A man receives an eye exam inside a makeshift eye clinic created by the non-profit Unite For Sight. The charity aims to improve global eye health and has provided over 90,000 cataract surgeries.
PHOTOGRAPH BY SUSAN SMART, WELLCOME IMAGE AWARDS
This Hawaiian bobtail squid was photographed using a technique called photomacrography, which uses specialised lenses and multiple stitched images to create a highly detailed picture. The baby squid shown is approximately 1.5 centimetres across.
PHOTOGRAPH BY MARK R SMITH, MACROSCOPIC SOLUTIONS, WELLCOME IMAGE AWARDS
White matter neural pathways connect the two regions in the brain responsible for language. This 3D model was created with a scan of the brain using a technique known as tractography
PHOTOGRAPH BY STEPHANIE J FORKEL AND AHMAD BEYH, NATBRAINLAB, KING’S COLLEGE LONDON; ALFONSO DE LARA RUBIO, KING’S COLLEGE LONDON, WELLCOME IMAGE AWARDS
A full 2,933 images, 0.1 millimetres thick, were taken with CT scans to create X-rays that show blood vessels and bones inside an African grey parrot. Digital imaging software added texture to the model.
ILLUSTRATION BY SCOTT BIRCH AND SCOTT ECHOLS, WELLCOME IMAGE AWARDS
Confocal microscopy shows the developmental stages of mouse placentas. The placentas were stained to show three different proteins: blue represents the nucleus; red shows the presence of blood vessels; and green indicates the presence of trophoblasts, the first cells present in an embryo.
PHOTOGRAPH BY SUCHITA NADKARNI, WILLIAM HARVEY RESEARCH INSTITUTE, QUEEN MARY UNIVERSITY OF LONDON, WELLCOME IMAGE AWARDS
Using a technique called scanning electron microscopy, researchers beam electrons to illuminate microRNAs. These genetic sequences control the growth and function of cells and are being studied as a possible cancer therapy.
IMAGE BY JOÃO CONDE, NURIA OLIVA AND NATALIE ARTZI, MASSACHUSETTS INSTITUTE OF TECHNOLOGY, WELLCOME IMAGE AWARDS
Using confocal microscopy, researchers show how neural stem cells grow on a synthetic gel called PEG.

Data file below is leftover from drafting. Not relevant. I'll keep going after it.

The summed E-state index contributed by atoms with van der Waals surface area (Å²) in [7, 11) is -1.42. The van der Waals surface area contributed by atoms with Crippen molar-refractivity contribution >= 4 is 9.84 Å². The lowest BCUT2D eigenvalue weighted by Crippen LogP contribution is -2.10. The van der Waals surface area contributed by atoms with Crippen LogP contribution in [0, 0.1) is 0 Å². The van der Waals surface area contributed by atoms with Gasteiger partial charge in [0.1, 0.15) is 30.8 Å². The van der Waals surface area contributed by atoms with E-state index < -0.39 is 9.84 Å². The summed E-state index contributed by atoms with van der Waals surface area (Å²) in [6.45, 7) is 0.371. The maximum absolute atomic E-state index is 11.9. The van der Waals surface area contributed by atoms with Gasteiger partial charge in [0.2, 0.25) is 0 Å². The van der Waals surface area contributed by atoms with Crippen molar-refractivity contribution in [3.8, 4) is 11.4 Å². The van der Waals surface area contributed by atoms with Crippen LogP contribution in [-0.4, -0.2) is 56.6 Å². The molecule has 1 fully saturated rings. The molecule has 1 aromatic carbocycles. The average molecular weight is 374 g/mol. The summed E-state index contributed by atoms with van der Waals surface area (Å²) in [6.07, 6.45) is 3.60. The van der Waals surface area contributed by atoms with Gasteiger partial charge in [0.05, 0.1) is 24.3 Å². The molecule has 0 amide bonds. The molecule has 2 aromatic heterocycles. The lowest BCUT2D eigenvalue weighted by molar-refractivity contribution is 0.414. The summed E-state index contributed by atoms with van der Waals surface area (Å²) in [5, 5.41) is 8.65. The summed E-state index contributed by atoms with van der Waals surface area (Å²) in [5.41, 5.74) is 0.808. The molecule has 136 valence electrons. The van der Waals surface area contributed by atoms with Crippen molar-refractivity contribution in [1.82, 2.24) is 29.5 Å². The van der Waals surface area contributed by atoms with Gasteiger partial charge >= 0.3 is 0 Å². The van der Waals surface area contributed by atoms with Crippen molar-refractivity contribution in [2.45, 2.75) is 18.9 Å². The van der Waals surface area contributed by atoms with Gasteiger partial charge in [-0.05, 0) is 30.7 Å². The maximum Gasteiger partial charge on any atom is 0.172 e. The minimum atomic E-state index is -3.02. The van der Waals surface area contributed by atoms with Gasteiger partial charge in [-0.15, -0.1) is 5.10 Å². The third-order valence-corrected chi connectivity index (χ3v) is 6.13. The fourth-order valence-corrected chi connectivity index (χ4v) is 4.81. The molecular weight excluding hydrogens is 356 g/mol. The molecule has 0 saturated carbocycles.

ILLUSTRATION BY COLLIN EDINGTON AND IRIS LEE, MASSACHUSETTS INSTITUTE OF TECHNOLOGY (MIT), WELLCOME IMAGE AWARDS
In Chichigalpa, Nicaragua, more than half the adult population is afflicted with chronic kidney disease—it accounts for 75 percent of deaths in men aged 35-55. Here two brothers stand in an alley. They lost two of their cousins to kidney disease.
PHOTOGRAPH BY JOSHUA MCDONALD, WELLCOME IMAGE AWARDS
Super-resolution shows the nucleus of one of two recently divided DNA cells.
IMAGE BY EZEQUIEL MIRON, UNIVERSITY OF OXFORD, WELLCOME IMAGE AWARDS
This digital art illustrates tube-like channels spanning the membrane of the cell. The spheres represent cargo moving through a cell.
ILLUSTRATION BY MICHAEL NORTHROP, WELLCOME IMAGE AWARDS
Researchers used CT scans and 3D printing to create this model of a mini-pig's eye. The indent on the right is the pupil, which allows light into the eye. The left side of the model shows the blood vessels in the muscles around the iris.
IMAGE BY PETER M MALOCA, OCTLAB AT THE UNIVERSITY OF BASEL AND MOORFIELDS EYE HOSPITAL, LONDON; CHRISTIAN SCHWALLER; RUSLAN HLUSHCHUK, UNIVERSITY OF BERN; SÉBASTIEN BARRÉ, WELLCOME IMAGE AWARDS
This zebrafish embryo has been injected with a dyed red gene that scientists hope to manipulate to see how the fish changes schooling behaviours or predator responses. The image was taken using confocal microscopy.
IMAGE BY INGRID LEKK AND STEVE WILSON, UNIVERSITY COLLEGE LONDON, WELLCOME IMAGE AWARDS
This painting, titled "Hidden Learning," was taken from the Chrysalis project, a movement aimed at bringing together women scientists. One of the project's goals is to look at how creativity influences research.
ILLUSTRATION BY SOPHIE MCKAY KNIGHT, UNIVERSITY OF ST ANDREWS , CHRYSALIS PROJECT COORDINATED BY MHAIRI STEWART, WELLCOME IMAGE AWARDS
Confocal microscopy captures the retina of a mouse. Retinas are at the back of the eye and are responsible for converting light into nerve signals.
IMAGE BY GABRIEL LUNA, NEUROSCIENCE RESEARCH INSTITUTE, UNIVERSITY OF CALIFORNIA, SANTA BARBARA, WELLCOME IMAGE AWARDS
Caricatural medieval medical practitioners.
PHOTOGRAPH BY MADELEINE KUIJPER, MADELEINE KUIJPER ILLUSTRATIES, WELLCOME IMAGE AWARDS
Header Image: Polarized light microscopy splits light travelling through different materials in different directions, creating a range of colour. These colours show the different types of tissue in a section of cat skin. PHOTOGRAPH BY DAVID LINSTEAD, WELLCOME IMAGE AWARDS